“We have to stop seeing ourselves as sinners. In heaven there is no concept of us as sinners. As far as the east is from the west, the Bible says that is how far God has removed our sins from us. He does not remember them. When God sees us, he does not see a sinner. He sees a saint.
To save humanity, God became man in the person of Jesus. In the process, he redefined what it means to belong to the human race. Jesus came to show us a new way to be human.”
-Judah Smith, Jesus is ____
Easter is one of my favorite times of the years; fellowship and feasts abound while we celebrate Jesus conquering the grave. I find myself needing to pause, rewind, and linger on that reality for a second. Jesus conquered sin and death! That’s pretty exciting and impressive stuff right there. So it’s ironic when the day after celebrating how big and good our God is, I allow fear and doubt to creep into my thoughts. We all have those moments where we worry or even convince ourselves we are not enough, whether it be in our work, our relationships, or our overall life. What we usually fail to remember is that we have a God we can call on who makes us and loves us more than enough.
I don’t know why, but since moving to Haiti I’ve had an affinity towards learning local proverbs. Not only do they provide beautiful imagery via a glimpse into the culture, but they also serve as some sort of sage, old-school life hacks. My proverb of choice for this last week or so has been espwa fè viv (hope makes one live). This particular proverb has a litany of metaphorical meanings and practical applications. It immediately evokes the resilient lifestyle of so many Haitians where hope is all they have to hang on to. It also serves as a reminder of who we are to turn to when all feels lost; He who provides our ultimate hope. Even when it seems like we’re trapped, beat down and there is no end in sight to our shackles and problems, God provides us with hope. We are both forewarned and comforted by a passage in the Bible that reads “Consider it pure joy, my brothers and sisters, whenever you face trials of many kinds, because you know that the testing of your faith produces perseverance.” James 1:2-3
I love that Easter is a holiday that is filled with such celebration and hope. Smiling faces everywhere proclaiming “He is Risen” typically with a resounding reply of “He is Risen indeed!” I just wish I’d remember more often that the hope and grace Jesus provided us with isn’t just reserved for Easter weekend. He is still Risen even after the celebration of easter weekend has subsided. The hope that God provides sustains us and will always be there for us, regardless of whether or not we feel deserving of it. This isn’t to say life will always be easy; quite the contrary, life will be difficult. We will face hardships, questions or doubt about are abilities and worth, face ridicule or persecution. But we have a God who conquered death. There is no one in the world that is too lost for God to love, no one that God has given up on. God doesn’t see our perceived shortcomings, sins, or failures we desperately hold onto against the better of our own mental health. Let’s shed that sin and fear that God has already conquered. He sees us as saints, as who we were made to be. Let us seek out His hope and cling to it with everything we have. Jesus conquered the grave and defeated death; He is still risen indeed!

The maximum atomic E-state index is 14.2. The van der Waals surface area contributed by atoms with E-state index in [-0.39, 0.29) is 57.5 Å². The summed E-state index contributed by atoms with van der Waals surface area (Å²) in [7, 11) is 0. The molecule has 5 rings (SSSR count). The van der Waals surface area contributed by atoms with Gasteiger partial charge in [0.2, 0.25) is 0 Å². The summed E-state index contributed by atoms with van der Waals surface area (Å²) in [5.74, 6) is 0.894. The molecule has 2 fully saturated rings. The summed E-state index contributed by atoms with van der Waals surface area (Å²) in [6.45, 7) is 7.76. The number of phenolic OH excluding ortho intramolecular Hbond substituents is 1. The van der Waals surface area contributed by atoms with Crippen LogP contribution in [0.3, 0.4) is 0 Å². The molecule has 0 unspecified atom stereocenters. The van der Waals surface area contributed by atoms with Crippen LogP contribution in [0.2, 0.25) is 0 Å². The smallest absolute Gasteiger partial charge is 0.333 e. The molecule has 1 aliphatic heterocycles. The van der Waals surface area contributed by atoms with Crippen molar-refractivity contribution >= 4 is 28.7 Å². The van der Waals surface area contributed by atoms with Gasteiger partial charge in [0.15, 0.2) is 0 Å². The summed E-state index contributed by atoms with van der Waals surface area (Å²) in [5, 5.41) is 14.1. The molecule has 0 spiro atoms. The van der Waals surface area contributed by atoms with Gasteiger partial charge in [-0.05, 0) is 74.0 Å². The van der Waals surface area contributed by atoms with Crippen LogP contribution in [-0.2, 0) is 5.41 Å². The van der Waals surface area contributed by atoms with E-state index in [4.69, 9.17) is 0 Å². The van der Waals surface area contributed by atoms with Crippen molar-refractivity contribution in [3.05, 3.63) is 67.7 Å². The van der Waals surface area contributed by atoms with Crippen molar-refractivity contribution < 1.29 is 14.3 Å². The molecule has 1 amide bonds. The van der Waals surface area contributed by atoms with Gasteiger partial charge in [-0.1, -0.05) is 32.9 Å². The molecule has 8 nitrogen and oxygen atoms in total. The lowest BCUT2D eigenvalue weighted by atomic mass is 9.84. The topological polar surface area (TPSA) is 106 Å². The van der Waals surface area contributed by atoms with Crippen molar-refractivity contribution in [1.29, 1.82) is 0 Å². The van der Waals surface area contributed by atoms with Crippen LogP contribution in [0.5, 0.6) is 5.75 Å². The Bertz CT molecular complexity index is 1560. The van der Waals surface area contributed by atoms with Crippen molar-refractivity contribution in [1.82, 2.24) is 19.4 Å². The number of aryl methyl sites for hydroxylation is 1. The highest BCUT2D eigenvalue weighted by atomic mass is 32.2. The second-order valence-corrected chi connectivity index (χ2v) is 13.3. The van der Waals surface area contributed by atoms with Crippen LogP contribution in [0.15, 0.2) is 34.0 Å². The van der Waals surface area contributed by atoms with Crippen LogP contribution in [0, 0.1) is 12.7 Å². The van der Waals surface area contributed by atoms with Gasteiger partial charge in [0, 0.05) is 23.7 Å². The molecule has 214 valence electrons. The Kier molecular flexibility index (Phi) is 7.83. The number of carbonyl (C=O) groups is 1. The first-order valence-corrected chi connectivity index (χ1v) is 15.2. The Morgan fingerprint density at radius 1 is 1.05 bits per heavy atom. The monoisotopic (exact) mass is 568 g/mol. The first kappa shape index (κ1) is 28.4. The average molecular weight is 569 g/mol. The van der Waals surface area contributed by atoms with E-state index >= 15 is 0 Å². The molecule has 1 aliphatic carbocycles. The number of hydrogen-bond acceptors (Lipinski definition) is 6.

“When the perishable has been clothed with the imperishable, and the mortal with immortality, then the saying that is written will come true: “Death has been swallowed up in victory” “Where, O death, is your victory?” “Where, O death, is your sting?” The sting of death is sin, and the power of sin is the law. But thanks be to God! He gives us the victory through our Lord Jesus Christ. Therefore, my dear brothers and sisters, stand firm. Let nothing move you. Always give yourselves fully to the work of the Lord, because you know that your labor in the Lord is not in vain.”
-1 Corinthians 15:54-58 (NIV)